My affiliate, CrossFit Lumos, is housed in a fairly unique space. We converted a building that housed a veterinarian and a hair salon, tearing out all the walls to make one big contiguous space. It looks pretty cool, with tall vaulted ceilings and big glass windows, different from the typical warehouse or strip mall spaces that most gyms seem to inhabit. (Note: while I’m definitely happy about it now, during our long build out I wished for a warehouse and a simpler build process!)
Along with that space came a fairly sizable backyard that hadn’t been used much since the building was built. Just the initial weed-wacking to clear it of overgrowth took some time, but the backyard runs the length of the whole gym, and gives us about 1,000 square feet of outdoor space. On my agenda from the beginning were plans to make the backyard both an attractive “chill” space for people to hang out before and after class (especially since space in my gym is already pretty tight) and the use part of it as a workout area.
For some time I was focused on just getting the gym going, getting coaches hired and onboarded, figuring out membership policies, programming, etc. but at around the one year mark, much of that had settled into some semblance of routine. It was time to start tackling the backyard!
I know my members pretty well and always take note of what they are interested in, what they do for work, etc. As I began considering the first steps of the project, I quickly realized I knew nothing about landscaping, construction, design, etc. Lucky for me, CrossFit gyms tend to attract smart, hardworking, and interesting folks from diverse professional backgrounds, so I began kicking people’s tires about helping out with the backyard.
Quite quickly, I had enlisted the owner of the building (a longtime member and friend, who works in real estate), a maintenance engineer, another member who works in real estate and construction, and our forewoman, who works for a big landscape design company. Their expertise plus some muscle from our members (with me doing what I do best- running around getting coffee and cutting checks) and we had a solid team in place.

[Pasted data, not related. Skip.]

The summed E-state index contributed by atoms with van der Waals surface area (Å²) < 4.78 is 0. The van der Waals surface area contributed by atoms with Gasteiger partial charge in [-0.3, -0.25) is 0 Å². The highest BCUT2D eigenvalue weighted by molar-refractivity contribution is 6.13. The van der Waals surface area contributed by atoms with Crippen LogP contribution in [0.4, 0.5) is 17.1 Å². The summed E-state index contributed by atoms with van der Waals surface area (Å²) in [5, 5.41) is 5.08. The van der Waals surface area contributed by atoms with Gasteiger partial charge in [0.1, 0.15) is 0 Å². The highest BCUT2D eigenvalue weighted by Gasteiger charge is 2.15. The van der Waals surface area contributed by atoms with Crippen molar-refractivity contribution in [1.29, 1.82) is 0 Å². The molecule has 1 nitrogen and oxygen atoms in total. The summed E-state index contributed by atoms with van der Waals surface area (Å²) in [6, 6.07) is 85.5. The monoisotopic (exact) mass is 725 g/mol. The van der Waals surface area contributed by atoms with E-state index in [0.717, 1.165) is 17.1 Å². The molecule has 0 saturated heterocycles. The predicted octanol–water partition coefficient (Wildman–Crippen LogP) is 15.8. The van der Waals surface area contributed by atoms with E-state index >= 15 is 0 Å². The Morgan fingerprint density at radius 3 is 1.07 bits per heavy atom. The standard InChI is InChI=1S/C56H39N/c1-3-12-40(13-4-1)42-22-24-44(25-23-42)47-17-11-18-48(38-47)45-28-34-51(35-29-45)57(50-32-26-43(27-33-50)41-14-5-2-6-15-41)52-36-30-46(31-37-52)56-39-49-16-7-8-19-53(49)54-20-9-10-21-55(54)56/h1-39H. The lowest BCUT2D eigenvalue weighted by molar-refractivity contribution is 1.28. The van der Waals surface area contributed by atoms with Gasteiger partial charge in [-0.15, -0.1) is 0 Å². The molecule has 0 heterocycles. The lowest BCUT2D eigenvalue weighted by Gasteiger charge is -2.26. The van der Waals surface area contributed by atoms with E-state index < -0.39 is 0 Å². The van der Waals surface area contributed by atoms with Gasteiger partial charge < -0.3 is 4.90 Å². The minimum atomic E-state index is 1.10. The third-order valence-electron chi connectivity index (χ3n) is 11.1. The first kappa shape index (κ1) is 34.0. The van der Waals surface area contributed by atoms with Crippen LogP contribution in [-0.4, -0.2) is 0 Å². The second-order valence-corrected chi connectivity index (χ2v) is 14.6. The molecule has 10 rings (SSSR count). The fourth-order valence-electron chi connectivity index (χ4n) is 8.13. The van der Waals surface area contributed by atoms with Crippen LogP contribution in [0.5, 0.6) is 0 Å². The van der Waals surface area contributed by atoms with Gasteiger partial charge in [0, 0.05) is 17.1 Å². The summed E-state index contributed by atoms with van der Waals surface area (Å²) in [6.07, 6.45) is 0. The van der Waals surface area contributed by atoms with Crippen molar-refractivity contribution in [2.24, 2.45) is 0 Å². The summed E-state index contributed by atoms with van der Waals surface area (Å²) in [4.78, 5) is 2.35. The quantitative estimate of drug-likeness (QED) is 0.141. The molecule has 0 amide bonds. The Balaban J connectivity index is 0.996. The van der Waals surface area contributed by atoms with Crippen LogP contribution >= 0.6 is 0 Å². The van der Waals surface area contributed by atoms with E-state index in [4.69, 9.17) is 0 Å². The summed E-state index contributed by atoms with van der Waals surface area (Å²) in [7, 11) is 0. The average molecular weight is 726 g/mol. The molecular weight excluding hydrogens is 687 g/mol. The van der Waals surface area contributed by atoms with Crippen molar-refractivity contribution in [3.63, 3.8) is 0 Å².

The general idea for the space was to build a matted fitness space that ran off of our big double garage doors. The space would have a rig on it (see Part 2 for how we chose, bought, and built the rig) but we wanted to make it semi-permanent (aka not concrete based) so that we didn’t run into permitting issues. We’re planning to use “road base”- a highly compacted rock/gravel/sand mix that will be poured into a mold and tamped down to create a hard but permeable surface. The mats will go on top of that. While I was initially skeptical, road base is what goes under our roads and highways (good name, huh?), so if it can hold a car it can probably hold a few people and barbells.
Over the entire fitness space we wanted to install a tarp to keep the area from getting wet and to keep the hot Texas sun from melting our members when they worked out there. The rest of the space would be covered in mulch and/or decomposed granite so that rainwater wouldn’t pool, we wouldn’t track mud and dirt everywhere, and everything would look clean and tidy.
With the added expertise, it quickly became clear that my original ideas about what was needed were pretty off base. The backyard needed a bunch of work to just get to the point where I thought we could start building!
So before starting any of the “fun stuff”, we had to clear everything out of the space (it had inherited a bunch of detritus from the build out), used a sod cutter to shave off the top layer of patchy grass and poured a concrete extension of the gym floor that would take us past the roofline and keep us from running into rain issues.
At that point, we realized that we needed to build a retaining wall as our neighbors property had a tendency to drain into ours and we didn’t want our surfaces to get (literally) undermined by runoff. The retaining wall took a good bit of work and a lot of concrete blocks, but definitely helped the space look more finished and will prevent future problems from popping up.
Finally, for now, we poured thick concrete “feet” that will support the metal beams the tarp will be anchored to. The whole area is probably going to be a little overbuilt, but I’m hoping that will mean less problems down the line… stay tuned!
The Road Ahead
Obviously, there’s still a LOT to do on the project! We are currently getting the beams welded and those will be bolted into our concrete feet. With that up we can install the tarp and ensure that the remaining steps don’t get (literally) washed away. After that, we build a concrete base for the rig, install the road base “floor”, install the mats and the rig, finish out the rest of the backyard (mostly mulching) and then… fitness?
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